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Friday, January 6, 2012

Mio Hani / Osamu Kitajima, Japan

Mio Hani / Osamu Kitajima - Mio to Juuippiki no Neko. 1972 Warner Pioneer.

Now here's an odd bird! Mio Hani is a 7 year old girl who pretty much recites non-stop throughout the whole album about her 11 cats - in Japanese of course. So it's basically a children's record... BUT... with the psychedelic band Far Out providing the background music. I won't lie to you, this one's a tough listen. However I think plenty of folks out there will be interested in this one, especially some of the darker fuzz laden moments towards the end of the album.

As usual, The Alaskan Connection writes a far better review and detail (not to mention providing the music itself!):

"Mio Hani was a young girl whose father was film director Susumu Hani, known mostly for his French-style New Wave films of the 1960s. In the early 70s, he apparently decided to give his little girl a star turn, casting her in the leading role of his latest film, "Yousei No Uta" (known simply as "Mio" in the west), a Japanese/Italian/French co-production (you can actually watch the whole thing on Youtube, just search for "Mio Hani"). Undeterred by its relative lack of success, he pressed on, conceiving an integrated media tie-in which included a children's book full of Mio's photographs and poems, as well as this unusual children's record of the same name. The whole concept behind this thing seems to be her obsession with cats and the strange fantasy dream-world that she inhabits with them. Anyway, her father decided to charge Osamu Kitajima with the job of providing musical backing for Mio's silly little songs/poems and odd ramblings, who naturally brought along his buddy Fumio Miyashita and the rest of the nascent Far Out (who had already released a single and appeared on the "Rock Age Concert" compilation and were just about to record their debut LP) to help him out. The end result is a concept album of sorts, although full comprehension will obviously be lost on those who don't speak Japanese (I can say that the lyrics are often quite amusing, for what it's worth). Musically, the best way to describe this is as a children's folk-rock album, although that doesn't really do it justice. It flows quite nicely through a variety of moods, and there are lots of neat little psychedelic touches going on in the background, if you listen closely. Occasionally (primarily on side two), the whole band gets brought in for a bit of Far Out-style psych/prog jamming, although that only lasts for a few minutes in total. Overall, it's probably closer to the Fumio & Osamu "Shinchuugoku" LP that was released around the same time than Far Out, but I honestly like this one a lot more. Maybe my brain was warped from watching too much of Carole and Paula's "The Magic Garden" as a young child back then, but I find the whole "psychedelic 70s kids show" atmosphere highly appealing. Comes in a really nice gatefold with an illustrated booklet."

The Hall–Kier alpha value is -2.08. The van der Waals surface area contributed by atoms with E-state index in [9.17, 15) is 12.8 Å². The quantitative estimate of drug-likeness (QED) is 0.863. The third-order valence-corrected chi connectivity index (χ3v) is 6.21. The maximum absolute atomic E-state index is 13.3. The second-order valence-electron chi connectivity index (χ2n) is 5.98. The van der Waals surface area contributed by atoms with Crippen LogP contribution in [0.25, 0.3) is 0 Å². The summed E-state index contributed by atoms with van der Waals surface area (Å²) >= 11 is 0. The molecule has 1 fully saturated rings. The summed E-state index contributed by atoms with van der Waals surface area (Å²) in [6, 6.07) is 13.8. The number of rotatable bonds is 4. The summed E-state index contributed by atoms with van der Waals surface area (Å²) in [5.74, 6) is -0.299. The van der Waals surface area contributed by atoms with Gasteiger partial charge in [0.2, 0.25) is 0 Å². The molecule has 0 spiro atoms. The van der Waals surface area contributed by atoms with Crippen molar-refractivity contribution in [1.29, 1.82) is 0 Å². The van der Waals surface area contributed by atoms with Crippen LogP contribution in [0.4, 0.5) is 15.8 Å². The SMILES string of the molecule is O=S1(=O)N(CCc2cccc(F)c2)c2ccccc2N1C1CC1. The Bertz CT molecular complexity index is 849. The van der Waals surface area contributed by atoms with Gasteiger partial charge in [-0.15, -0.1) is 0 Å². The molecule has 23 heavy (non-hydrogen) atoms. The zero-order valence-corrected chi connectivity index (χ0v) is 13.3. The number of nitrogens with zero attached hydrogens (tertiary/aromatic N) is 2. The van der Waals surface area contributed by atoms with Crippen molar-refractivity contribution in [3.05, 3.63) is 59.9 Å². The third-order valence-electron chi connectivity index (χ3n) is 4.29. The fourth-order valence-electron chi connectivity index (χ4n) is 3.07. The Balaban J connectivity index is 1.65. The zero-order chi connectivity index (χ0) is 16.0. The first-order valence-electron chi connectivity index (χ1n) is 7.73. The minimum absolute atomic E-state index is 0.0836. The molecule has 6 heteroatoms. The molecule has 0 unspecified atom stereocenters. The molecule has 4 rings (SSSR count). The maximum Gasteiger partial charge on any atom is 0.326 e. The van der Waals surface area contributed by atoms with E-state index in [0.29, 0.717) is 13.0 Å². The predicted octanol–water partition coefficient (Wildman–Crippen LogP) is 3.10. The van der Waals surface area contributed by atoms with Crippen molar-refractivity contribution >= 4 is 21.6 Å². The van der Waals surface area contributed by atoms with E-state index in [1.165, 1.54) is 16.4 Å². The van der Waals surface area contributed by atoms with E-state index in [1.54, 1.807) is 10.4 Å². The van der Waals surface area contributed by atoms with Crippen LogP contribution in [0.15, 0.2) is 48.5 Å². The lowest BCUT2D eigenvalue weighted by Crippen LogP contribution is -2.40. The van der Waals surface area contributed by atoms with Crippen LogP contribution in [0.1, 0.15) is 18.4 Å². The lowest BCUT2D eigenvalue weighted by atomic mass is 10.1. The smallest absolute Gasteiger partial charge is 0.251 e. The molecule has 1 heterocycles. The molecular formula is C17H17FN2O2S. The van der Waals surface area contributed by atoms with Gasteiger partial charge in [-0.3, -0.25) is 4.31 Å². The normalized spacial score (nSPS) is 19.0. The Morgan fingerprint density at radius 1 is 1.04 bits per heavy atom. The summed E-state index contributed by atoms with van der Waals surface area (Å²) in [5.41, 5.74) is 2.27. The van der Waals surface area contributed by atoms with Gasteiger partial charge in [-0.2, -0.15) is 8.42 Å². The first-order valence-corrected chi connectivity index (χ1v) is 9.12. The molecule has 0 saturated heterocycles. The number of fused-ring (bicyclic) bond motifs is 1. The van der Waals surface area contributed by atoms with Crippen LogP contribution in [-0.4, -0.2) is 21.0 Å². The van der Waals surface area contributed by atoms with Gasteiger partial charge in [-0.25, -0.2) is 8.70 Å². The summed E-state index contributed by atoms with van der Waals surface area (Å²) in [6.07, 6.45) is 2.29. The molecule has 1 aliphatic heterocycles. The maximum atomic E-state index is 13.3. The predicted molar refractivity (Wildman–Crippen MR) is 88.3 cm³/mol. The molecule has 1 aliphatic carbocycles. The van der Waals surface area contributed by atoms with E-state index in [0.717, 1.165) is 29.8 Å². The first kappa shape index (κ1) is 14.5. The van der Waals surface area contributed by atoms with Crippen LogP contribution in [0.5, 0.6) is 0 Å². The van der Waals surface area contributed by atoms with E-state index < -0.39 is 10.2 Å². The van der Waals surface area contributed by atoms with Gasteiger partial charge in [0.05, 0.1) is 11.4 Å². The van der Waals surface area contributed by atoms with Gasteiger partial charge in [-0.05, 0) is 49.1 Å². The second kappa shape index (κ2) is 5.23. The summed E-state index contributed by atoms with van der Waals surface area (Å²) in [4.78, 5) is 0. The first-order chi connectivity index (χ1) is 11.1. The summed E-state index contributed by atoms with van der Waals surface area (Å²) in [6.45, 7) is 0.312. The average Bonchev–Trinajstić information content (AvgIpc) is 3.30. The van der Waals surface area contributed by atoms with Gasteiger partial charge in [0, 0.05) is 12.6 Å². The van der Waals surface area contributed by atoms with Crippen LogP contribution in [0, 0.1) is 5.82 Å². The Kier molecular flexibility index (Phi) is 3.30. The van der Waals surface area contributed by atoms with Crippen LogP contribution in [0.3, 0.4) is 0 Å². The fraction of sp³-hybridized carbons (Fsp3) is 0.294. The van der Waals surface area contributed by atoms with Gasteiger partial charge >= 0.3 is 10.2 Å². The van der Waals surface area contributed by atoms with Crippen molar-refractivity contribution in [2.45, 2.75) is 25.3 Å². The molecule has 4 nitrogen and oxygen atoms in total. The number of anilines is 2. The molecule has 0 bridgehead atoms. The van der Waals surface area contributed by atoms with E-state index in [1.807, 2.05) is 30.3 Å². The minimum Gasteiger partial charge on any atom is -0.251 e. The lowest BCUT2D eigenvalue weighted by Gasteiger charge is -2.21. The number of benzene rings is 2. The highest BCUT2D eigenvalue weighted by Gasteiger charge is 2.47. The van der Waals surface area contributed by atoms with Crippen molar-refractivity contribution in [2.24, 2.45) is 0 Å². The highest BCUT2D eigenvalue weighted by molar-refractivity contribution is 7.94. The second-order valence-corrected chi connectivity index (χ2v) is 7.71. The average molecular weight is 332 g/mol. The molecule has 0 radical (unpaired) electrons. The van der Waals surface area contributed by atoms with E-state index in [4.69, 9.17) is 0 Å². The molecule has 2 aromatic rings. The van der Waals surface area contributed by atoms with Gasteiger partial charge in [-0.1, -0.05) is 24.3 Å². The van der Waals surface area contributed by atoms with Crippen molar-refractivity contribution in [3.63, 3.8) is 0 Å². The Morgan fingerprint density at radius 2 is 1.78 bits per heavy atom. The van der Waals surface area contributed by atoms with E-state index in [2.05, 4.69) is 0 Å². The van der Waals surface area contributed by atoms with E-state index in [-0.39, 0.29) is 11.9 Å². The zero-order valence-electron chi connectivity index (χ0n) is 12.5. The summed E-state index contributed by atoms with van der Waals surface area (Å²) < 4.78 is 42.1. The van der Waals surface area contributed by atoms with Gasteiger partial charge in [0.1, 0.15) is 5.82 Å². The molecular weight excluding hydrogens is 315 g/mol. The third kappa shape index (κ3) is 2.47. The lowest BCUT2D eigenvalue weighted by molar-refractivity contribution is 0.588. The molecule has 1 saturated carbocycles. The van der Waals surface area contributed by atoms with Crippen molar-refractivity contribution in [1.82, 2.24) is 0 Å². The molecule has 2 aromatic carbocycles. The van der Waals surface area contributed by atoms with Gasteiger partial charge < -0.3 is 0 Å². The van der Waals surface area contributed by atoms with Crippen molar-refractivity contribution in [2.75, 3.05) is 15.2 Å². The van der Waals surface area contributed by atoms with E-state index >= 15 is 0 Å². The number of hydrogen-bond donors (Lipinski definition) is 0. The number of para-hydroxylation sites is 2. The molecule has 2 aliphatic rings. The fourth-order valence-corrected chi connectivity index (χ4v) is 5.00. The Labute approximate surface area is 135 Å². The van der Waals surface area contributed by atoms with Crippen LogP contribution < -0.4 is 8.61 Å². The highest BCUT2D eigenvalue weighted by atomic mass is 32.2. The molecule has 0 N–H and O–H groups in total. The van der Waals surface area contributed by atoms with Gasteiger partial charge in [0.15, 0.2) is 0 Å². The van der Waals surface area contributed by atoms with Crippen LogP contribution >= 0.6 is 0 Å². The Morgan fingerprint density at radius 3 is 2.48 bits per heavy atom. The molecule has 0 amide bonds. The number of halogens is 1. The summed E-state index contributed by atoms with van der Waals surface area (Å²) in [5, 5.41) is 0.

And our friend Isabel copied this review from Tilapia Records of Japan into RYM:

"Mio Hani & Osamu Kitajima with Fumio Miyashita, SAYU EIICHI, ISHIKAWA KEI and ARAI MINAMI (basically Far Out backing up): “Mio To 11 Piki no Neko” (Warner – L-8014W) Hideously rare and impossible to get Japanese psychedelic masterpiece by ex-Far Out and Far East Family Band main man assisting a 7 year old kid on his trip through the love and death of 11 beloved cats. Basically this by Osamu Kitajima produced album was completely backed up by the band Far Out, who did not record their eponymous album until the following year in 1973 but their slowly acidic drenched lysergic jamming is already present on this monster album, only to fully explode when the second side rolls in and which they would perfect for their sole album the following year. The whole affair starts off with a distinct Far Out vibe backing up this young kid singing and talking about her cats. So basically this is a children’s disc where the musicians are tripped out lysergic gunslingers and although it may be deceptively innocent at beginning to dive into this album, it slowly grows darker and darker and acidic intoned. Mio starts singing off in an upbeat, playful and joyous style, interrupted by instrumental breaks where she lovingly raps away about her beloved cats. The scenery is almost folky but with some stoned laidback vibes shimmering throughout. The mood is light, upbeat and optimistic but as soon as side a draws to a close and side b begins the whole affair gets darker and darker as one of the cats gets sick and eventually dies, sucking you into a distorted perceptive and hallucinational vortex of slow bubbling paranoid dementia. And on that moment the true lysergic downer jam-infested riffage of the backing band comes shining through, revealing the true identity of the hired, longhaired acidic gunslingers that are Far Out in the making. Just a splendid record that till this day is still undetected by non-Japanese psychedelic music lovers. The reason for this is that it is a hideously rare album and that it basically always got rightly labeled as a children’s album but no one bothered to point out the lysergic nature of this gem. Largely unknown, but mind-blowingly great, this is one of my all-time treasured and favorite Japanese children/ psychedelic/ hybrid records of all time. Just never shows up on these shores since the album sold so depressingly badly upon its release that only a handful copies remain in circulation. Still affordable at a cheap price until a larger crowd will get air of it and push it through the roof. Just a massive disc and possibly the one to pick up out of this list. Filled with great acid deranged guitar licks and that will please everyone who is into Far Out and Far East Family Band discs. Simply a MUST!!!!! Price: 600 Euro"


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